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4 Westbury brothers get good news about parents

Jeff Suprien, seated, surrounded by cousins as he

Jeff Suprien, seated, surrounded by cousins as he waits to hear from their parents, who were in Haiti. On Friday night, an 8:30 phone call answered their prayers. Martial and Sielienne Suprien were alive. (Jan. 15, 2010) Photo Credit: Howard Schnapp

For four days, the brothers waited.

They couldn't sleep well, they couldn't eat, they could only hope and pray that their mother and father in Haiti were alive.

Friday night, an 8:30 phone call answered their prayers. Martial and Sielienne Suprien were alive.

"They just called me, my mom said she's good, that there wasn't a signal to call us before," said Jeffrey Suprien, 18, from their Westbury apartment. "I feel happiness. God bless me. They're well."

For the Suprien family - Jeff and his brothers, Ricardo, 16, Wendy, 15, and Jean Gardy, 9 - the horrific earthquake in Haiti hit especially close to home. Their mother, Sielienne, lives in Port-au-Prince. Their father, Martial, lives in Westbury with them but had flown to Haiti to visit her several weeks ago.

The boys and their aunts had been desperately trying to reach the couple all week, unable to get through to any family members. On Thursday, they feared the worst when Jeffrey reached a mournful neighbor in Haiti whose own family had been decimated, with many dead and missing. Their neighborhood, he told Jeffrey, was destroyed.

"He was crying and I was asking him if he had seen my mother and father," said Jeffrey. "He said no, he didn't see anything. That's why I got scared."

Jeffrey was sleeping Friday night, dozing into a dream about his mother, he said. Then, the phone rang and Jean Gardy answered. "God showed me she was OK," Jeffrey said of his dream.

Jean Gardy and Jeffrey both spoke to their mother for just a few minutes. Their father was with her but they didn't get a chance to talk to him.

Jeffrey doesn't even know exactly where his parents are. But the Westbury High School junior said just knowing they're alive - "that's all I need to know right now."

The Supriens join some other Westbury students of Haitian descent who have received good news in the past days. But for them, like others, the good news is tempered with question marks. For every piece of good news, there is bad news, or other family members still at large.

Ninety students at Westbury High School were born in Haiti and school officials estimate at least 100 more have a Haitian background.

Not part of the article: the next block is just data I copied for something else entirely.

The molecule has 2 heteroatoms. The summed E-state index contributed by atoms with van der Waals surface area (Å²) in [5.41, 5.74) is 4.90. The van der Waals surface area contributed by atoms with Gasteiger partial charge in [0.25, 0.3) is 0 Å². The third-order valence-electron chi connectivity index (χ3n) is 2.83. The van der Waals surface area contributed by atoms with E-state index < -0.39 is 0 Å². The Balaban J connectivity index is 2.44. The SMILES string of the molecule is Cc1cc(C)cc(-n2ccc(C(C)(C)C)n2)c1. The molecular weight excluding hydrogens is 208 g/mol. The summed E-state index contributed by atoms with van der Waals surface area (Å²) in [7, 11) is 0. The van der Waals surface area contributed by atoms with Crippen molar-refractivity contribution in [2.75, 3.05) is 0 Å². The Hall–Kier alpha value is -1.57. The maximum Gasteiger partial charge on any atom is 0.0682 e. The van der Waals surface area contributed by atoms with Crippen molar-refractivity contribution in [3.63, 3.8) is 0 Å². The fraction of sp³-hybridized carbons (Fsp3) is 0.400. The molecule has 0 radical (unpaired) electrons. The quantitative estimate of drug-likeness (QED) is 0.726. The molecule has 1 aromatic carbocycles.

Michael Belizaire, 17, a senior at Westbury High School heard from his father Thursday. "I am happy but I'm still scared because my uncle is missing and I don't know how it's gonna end, is he gonna be alive or is he dead?" he said.

Vayola Justinien, 18, had the same experience. Her mother called her at school Friday overjoyed to get a call from her brother and parents in Haiti, saying they had escaped Port-au-Prince and made it to their home village. "I can breathe a little," she said.

"But my dad hasn't found his family," she added.

Jeffrey's aunt, Solange Jimpert, who lives down the street, learned Friday from family members living outside of the capital that they were safe but is still awaiting news from extended family members. "This thing is making everyone sick," she said in Creole. "You sit and wait. You don't know what news is coming for you. Everyone is just sick."

Martial Suprien works in a factory in Deer Park while Jeffrey works five days a week at Walmart, sending money home to their mother, who they hope will join them soon.

Jeffrey's father was due to fly home on Sunday. He doesn't know if he'll still be able to fly home or not.

But for the moment, that just doesn't matter. "I feel lucky," Jeffrey said.

With Yamiche Alcindor

>>PHOTOS: Frantic rescue effort in Haiti | Deadliest recent earthquakes

>> LIVE: Twitter coverage of the scene in Haiti, from aid agencies, and reaction worldwide

>> VIDEOS: Latest videos from Haiti and on LI

>> MORE: Read more about LIers grieving and LI's efforts to help | Latest news from Haiti | Haiti's road to chaos: 2006 Newsday series

 


HOW TO HELP

* You can help immediately by texting "HAITI" to "90999" and a donation of $10 will be charged to your cell phone bill and given automatically to the Red Cross to help with relief efforts.

* Wyclef Jean, a rapper and hip-hop artist from Haiti, urged people to text "Yele" to 501501 to donate $5 toward earthquake relief. Yéle Haiti is a grassroots movement inspiring change in Haiti through programs in education, sports, the arts and environment, according to its Web site.

* The State Department Operations Center has set up the following number for Americans seeking information about family members in Haiti: 1-888-407-4747. The Red Cross has also set up a Web site to help family members find and contact relatives.

* You can also go online to organizations such as the Red Cross and MercyCorps to make a contribution to the disaster relief efforts.

The FBI warned Internet users to be wary of e-mail messages seeking donations in the aftermath of the quake. People who want to send money or assistance should contribute to known organizations and should be careful not to respond to unsolicited e-mails, officials said.

 

Other Web sites accepting donations include:

-Haitian Health Foundation
-Hope for Haiti
-UNICEF
-International Medical Corps
-Beyond Borders
-AmeriCares

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